ICC denies racism allegations from African Union
The International Criminal Court on Monday denied an African Union charge that it was racist and said it would not respond to an AU call for Kenyan leaders' crimes against humanity trials to be moved to their home country.
"The International Criminal Court will not be reacting to African Union resolutions," ICC spokesman Fadi El Abdallah told AFP after the pan-continental bloc urged the Kenyans' trials be taken out of the ICC's hands.
AU chair and Ethiopian Prime Minister Hailemariam Desalegn had earlier Monday accused the ICC at an AU summit in Addis Ababa of being involved in "race hunting".
"African leaders have come to a consensus that the (ICC) process that has been conducted in Africa has a flaw," Desalegn told reporters. "The intention was to avoid any kind of impunity... but now the process has degenerated to some kind of race hunting."
The Hague-based ICC, set up in 2002 to try the world's worst crimes, is frequently accused of bias because all of its cases involve Africans.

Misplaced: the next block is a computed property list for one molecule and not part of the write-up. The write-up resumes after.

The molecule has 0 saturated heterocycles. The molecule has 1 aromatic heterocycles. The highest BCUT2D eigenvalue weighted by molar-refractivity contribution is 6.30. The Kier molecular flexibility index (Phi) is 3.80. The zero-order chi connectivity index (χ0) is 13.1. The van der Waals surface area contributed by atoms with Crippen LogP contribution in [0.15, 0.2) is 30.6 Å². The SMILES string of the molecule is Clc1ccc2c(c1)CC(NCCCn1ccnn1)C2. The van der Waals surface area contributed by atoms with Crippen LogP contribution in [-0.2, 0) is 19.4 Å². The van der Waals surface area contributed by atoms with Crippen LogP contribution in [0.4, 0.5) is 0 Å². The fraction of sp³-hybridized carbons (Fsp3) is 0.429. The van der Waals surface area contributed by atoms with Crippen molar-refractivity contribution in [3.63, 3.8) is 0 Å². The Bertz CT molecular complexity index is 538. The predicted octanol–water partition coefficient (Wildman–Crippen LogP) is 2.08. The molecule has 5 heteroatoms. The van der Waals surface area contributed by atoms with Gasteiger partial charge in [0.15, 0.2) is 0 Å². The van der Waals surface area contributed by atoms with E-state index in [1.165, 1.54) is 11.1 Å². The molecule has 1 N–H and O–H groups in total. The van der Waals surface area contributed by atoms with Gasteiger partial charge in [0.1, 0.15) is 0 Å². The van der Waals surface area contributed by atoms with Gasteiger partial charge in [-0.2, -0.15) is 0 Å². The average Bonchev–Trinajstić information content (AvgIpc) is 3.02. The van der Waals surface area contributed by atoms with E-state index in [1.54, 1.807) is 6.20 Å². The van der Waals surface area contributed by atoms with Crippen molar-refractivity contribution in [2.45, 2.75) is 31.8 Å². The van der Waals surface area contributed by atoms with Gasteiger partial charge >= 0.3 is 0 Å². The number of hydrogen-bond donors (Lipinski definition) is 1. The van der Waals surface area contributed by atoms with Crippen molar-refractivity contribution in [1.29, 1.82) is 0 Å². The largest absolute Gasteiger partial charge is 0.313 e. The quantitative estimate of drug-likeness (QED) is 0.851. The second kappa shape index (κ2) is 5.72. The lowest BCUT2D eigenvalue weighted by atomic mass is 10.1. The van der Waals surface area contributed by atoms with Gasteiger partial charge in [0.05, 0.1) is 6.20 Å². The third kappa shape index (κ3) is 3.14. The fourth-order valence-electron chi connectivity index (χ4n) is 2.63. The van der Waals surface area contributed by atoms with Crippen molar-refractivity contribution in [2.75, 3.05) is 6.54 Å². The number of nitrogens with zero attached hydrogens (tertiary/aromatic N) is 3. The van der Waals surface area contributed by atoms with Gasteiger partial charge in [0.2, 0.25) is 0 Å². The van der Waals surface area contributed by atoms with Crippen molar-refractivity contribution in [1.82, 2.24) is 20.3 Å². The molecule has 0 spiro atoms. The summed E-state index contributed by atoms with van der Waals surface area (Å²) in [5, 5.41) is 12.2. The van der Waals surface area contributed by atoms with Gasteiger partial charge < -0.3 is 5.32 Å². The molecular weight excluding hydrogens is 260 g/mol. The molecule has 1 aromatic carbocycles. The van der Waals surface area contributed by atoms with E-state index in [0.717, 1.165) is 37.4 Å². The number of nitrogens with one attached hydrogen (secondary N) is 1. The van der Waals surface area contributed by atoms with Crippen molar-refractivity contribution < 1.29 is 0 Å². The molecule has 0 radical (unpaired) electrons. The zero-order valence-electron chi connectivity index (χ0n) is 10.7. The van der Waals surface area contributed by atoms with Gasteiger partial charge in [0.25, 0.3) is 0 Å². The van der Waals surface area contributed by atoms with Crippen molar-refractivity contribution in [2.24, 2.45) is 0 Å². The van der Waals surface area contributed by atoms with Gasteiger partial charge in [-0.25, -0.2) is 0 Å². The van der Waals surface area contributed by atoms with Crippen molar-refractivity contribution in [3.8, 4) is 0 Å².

Spokesman Abdallah referred to the standard denial response to such accusations, which notes that four out of eight situations under investigation in Africa were referred to the court by the countries themselves.
Also, 43 African countries have signed the ICC's founding Rome Statute, which 34 have ratified, "making Africa the most heavily represented region in the court's membership," the ICC statement said.
African leaders in Ethiopia were on Monday expected to pass the resolution calling for the ICC trials of Kenyan leaders, including President Uhuru Kenyatta and his vice president, to be referred back to Kenya.
© 2013 AFP